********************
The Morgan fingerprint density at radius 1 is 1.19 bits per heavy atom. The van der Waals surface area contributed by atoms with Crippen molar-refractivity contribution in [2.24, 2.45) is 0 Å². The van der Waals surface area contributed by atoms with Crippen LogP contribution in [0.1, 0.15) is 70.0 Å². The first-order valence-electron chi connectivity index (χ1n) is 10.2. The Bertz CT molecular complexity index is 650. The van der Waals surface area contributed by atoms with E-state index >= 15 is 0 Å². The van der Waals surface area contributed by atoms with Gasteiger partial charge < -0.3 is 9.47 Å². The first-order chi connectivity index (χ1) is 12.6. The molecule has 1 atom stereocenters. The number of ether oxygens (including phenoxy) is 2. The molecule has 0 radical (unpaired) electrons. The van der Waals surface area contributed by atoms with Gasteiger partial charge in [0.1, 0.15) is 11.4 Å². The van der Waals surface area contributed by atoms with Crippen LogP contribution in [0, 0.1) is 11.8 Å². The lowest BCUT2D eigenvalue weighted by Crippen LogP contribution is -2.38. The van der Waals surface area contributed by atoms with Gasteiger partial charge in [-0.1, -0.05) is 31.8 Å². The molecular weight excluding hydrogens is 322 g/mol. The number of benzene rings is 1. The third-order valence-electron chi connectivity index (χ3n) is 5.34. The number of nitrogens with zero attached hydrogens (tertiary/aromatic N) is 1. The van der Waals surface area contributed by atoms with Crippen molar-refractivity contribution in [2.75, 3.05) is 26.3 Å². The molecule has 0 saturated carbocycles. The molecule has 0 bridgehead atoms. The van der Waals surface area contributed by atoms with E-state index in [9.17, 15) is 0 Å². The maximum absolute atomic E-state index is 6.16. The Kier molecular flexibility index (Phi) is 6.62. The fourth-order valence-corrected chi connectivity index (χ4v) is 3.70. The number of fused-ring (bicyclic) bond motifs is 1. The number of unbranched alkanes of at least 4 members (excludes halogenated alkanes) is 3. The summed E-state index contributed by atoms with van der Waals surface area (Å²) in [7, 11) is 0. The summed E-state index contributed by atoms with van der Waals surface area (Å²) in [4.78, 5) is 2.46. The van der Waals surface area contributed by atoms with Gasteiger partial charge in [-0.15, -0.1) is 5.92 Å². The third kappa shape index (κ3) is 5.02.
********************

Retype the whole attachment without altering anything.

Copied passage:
The Morgan fingerprint density at radius 1 is 1.19 bits per heavy atom. The van der Waals surface area contributed by atoms with Crippen molar-refractivity contribution in [2.24, 2.45) is 0 Å². The van der Waals surface area contributed by atoms with Crippen LogP contribution in [0.1, 0.15) is 70.0 Å². The first-order valence-electron chi connectivity index (χ1n) is 10.2. The Bertz CT molecular complexity index is 650. The van der Waals surface area contributed by atoms with E-state index >= 15 is 0 Å². The van der Waals surface area contributed by atoms with Gasteiger partial charge < -0.3 is 9.47 Å². The first-order chi connectivity index (χ1) is 12.6. The molecule has 1 atom stereocenters. The number of ether oxygens (including phenoxy) is 2. The molecule has 0 radical (unpaired) electrons. The van der Waals surface area contributed by atoms with Gasteiger partial charge in [0.1, 0.15) is 11.4 Å². The van der Waals surface area contributed by atoms with Crippen LogP contribution in [0, 0.1) is 11.8 Å². The lowest BCUT2D eigenvalue weighted by Crippen LogP contribution is -2.38. The van der Waals surface area contributed by atoms with Gasteiger partial charge in [-0.1, -0.05) is 31.8 Å². The molecular weight excluding hydrogens is 322 g/mol. The number of benzene rings is 1. The third-order valence-electron chi connectivity index (χ3n) is 5.34. The number of nitrogens with zero attached hydrogens (tertiary/aromatic N) is 1. The van der Waals surface area contributed by atoms with Crippen molar-refractivity contribution in [2.75, 3.05) is 26.3 Å². The molecule has 0 saturated carbocycles. The molecule has 0 bridgehead atoms. The van der Waals surface area contributed by atoms with E-state index in [9.17, 15) is 0 Å². The maximum absolute atomic E-state index is 6.16. The Kier molecular flexibility index (Phi) is 6.62. The fourth-order valence-corrected chi connectivity index (χ4v) is 3.70. The number of fused-ring (bicyclic) bond motifs is 1. The number of unbranched alkanes of at least 4 members (excludes halogenated alkanes) is 3. The summed E-state index contributed by atoms with van der Waals surface area (Å²) in [7, 11) is 0. The summed E-state index contributed by atoms with van der Waals surface area (Å²) in [4.78, 5) is 2.46. The van der Waals surface area contributed by atoms with Gasteiger partial charge in [-0.15, -0.1) is 5.92 Å². The third kappa shape index (κ3) is 5.02.